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What Makes Us Smart

The Computational Logic of Human Cognition

Samuel Gershman

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Princeton University Press img Link Publisher

Sachbuch / Angewandte Psychologie

Beschreibung

How a computational framework can account for the successes and failures of human cognition

At the heart of human intelligence rests a fundamental puzzle: How are we incredibly smart and stupid at the same time? No existing machine can match the power and flexibility of human perception, language, and reasoning. Yet, we routinely commit errors that reveal the failures of our thought processes. What Makes Us Smart makes sense of this paradox by arguing that our cognitive errors are not haphazard. Rather, they are the inevitable consequences of a brain optimized for efficient inference and decision making within the constraints of time, energy, and memory—in other words, data and resource limitations. Framing human intelligence in terms of these constraints, Samuel Gershman shows how a deeper computational logic underpins the “stupid” errors of human cognition.

Embarking on a journey across psychology, neuroscience, computer science, linguistics, and economics, Gershman presents unifying principles that govern human intelligence. First, inductive bias: any system that makes inferences based on limited data must constrain its hypotheses in some way before observing data. Second, approximation bias: any system that makes inferences and decisions with limited resources must make approximations. Applying these principles to a range of computational errors made by humans, Gershman demonstrates that intelligent systems designed to meet these constraints yield characteristically human errors.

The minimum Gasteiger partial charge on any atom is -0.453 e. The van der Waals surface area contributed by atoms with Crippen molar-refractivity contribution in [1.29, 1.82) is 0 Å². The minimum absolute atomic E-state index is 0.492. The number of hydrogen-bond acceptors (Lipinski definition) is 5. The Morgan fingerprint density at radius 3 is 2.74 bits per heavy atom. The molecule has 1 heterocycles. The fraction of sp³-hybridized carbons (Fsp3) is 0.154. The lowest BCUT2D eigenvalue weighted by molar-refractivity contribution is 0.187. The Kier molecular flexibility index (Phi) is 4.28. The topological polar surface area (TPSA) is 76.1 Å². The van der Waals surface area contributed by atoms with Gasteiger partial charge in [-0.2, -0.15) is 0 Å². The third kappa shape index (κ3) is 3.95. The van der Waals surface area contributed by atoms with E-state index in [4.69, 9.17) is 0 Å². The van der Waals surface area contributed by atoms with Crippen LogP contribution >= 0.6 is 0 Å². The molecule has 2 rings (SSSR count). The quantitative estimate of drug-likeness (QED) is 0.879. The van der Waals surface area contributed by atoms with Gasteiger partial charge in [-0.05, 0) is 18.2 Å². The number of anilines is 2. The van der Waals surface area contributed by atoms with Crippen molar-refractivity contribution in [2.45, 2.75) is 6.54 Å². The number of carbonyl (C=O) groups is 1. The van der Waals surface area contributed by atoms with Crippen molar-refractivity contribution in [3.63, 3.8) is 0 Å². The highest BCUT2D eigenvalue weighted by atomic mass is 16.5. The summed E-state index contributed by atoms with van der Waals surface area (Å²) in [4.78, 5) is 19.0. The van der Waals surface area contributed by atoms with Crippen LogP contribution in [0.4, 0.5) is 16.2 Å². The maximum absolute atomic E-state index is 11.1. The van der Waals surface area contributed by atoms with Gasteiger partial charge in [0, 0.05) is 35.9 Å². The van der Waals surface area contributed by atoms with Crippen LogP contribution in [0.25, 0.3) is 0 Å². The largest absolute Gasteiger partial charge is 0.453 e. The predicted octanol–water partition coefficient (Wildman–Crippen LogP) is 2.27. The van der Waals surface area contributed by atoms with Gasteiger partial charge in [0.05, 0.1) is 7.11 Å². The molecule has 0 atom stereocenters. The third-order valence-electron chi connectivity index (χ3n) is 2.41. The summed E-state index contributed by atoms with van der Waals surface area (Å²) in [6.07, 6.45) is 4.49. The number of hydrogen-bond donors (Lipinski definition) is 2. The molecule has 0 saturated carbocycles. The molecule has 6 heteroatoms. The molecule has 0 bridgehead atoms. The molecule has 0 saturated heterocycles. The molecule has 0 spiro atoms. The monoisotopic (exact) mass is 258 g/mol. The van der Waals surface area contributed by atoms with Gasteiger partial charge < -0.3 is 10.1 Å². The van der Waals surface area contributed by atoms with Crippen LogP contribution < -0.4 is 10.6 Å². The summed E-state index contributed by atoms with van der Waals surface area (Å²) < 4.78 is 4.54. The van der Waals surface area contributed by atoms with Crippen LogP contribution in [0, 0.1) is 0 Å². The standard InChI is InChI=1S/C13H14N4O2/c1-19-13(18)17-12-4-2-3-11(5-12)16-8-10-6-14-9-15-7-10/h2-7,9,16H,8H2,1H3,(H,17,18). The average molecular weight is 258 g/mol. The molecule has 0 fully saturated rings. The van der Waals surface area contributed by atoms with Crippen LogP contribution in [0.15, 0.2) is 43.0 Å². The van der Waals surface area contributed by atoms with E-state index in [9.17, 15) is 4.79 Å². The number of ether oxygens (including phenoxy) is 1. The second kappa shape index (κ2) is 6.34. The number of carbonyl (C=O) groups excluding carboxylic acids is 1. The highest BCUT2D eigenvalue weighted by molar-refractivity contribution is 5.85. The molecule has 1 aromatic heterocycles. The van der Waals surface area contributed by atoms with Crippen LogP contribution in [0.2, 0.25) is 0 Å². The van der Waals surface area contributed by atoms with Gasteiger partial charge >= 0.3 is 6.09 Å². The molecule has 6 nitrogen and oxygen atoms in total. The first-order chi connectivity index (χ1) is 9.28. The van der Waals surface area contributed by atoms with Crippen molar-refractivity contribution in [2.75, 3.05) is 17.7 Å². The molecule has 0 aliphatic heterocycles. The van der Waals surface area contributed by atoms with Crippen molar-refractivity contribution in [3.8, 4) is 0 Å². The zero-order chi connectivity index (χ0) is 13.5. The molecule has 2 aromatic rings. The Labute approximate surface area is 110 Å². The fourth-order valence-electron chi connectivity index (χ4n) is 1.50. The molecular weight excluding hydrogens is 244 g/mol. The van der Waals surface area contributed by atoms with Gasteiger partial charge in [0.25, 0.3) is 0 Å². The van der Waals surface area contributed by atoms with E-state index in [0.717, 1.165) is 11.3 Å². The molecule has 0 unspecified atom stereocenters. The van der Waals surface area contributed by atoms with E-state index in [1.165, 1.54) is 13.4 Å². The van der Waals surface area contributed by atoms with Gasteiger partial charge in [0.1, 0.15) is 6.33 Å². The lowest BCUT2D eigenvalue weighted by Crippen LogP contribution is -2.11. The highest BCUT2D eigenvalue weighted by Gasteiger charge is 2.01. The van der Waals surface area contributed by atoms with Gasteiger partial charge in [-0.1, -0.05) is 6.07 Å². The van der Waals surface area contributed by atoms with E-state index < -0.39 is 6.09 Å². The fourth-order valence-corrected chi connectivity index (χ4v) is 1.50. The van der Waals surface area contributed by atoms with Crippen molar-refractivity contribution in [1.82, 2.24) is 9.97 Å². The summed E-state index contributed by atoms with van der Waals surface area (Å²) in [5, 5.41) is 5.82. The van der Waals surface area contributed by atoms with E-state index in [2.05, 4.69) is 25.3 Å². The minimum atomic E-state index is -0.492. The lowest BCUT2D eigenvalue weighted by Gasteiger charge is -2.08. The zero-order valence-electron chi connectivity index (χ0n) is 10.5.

Examining how humans make intelligent and maladaptive decisions, What Makes Us Smart delves into the successes and failures of cognition.

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Schlagwörter

Ambiguity, Human intelligence, Fair coin, Prediction, Truth value, Uncertainty, Ad hoc hypothesis, Approximation, Bayesian probability, Likelihood function, Value of information, Commitment device, Behavior, Explanation, Learnability, Thought, Perfect rationality, Attractiveness, Counterintuitive, Logical extreme, Expected value, Rationality, Normative, Circular reasoning, Strong inference, Probability, With high probability, Action potential, Anecdote, Inductive bias, Prosocial behavior, Controllability, Rational agent, Almost surely, Our Choice, Natural approach, Predictive coding, Accuracy and precision, Rational choice theory, Hot Hand, Cognitive style, Cognition, Point estimation, Politeness, Estimation, Inference, Prior probability, Principle of rationality, Bayes' theorem, Bayesian, Altruism, Cognitive flexibility, Mutual exclusivity, Heuristic, Result, Spontaneous recovery, Analogy, Suggestion, Predictive power, Observational learning, Opportunity cost, Efficacy, Theory, Efficient frontier, Sophistication, Decision-making, Optimism bias, Guessing, Bayesian inference, Alternative hypothesis, Motivated reasoning, Positive feedback, Confidence, Effectiveness, Observation, Optimism, Ad hominem, Adaptive bias, Credibility, Reinforcement learning, Of Miracles, Logical reasoning, Predictability, Pairwise comparison, Self-control, Physical attractiveness, Conspiracy theory, Illusion of control, Intelligent design, Lightness (philosophy), Confirmation bias, Efficiency, Efficient coding hypothesis, Utility, Gimmick, Hypothesis, Quantity, Fair market value, Reason, Moral hazard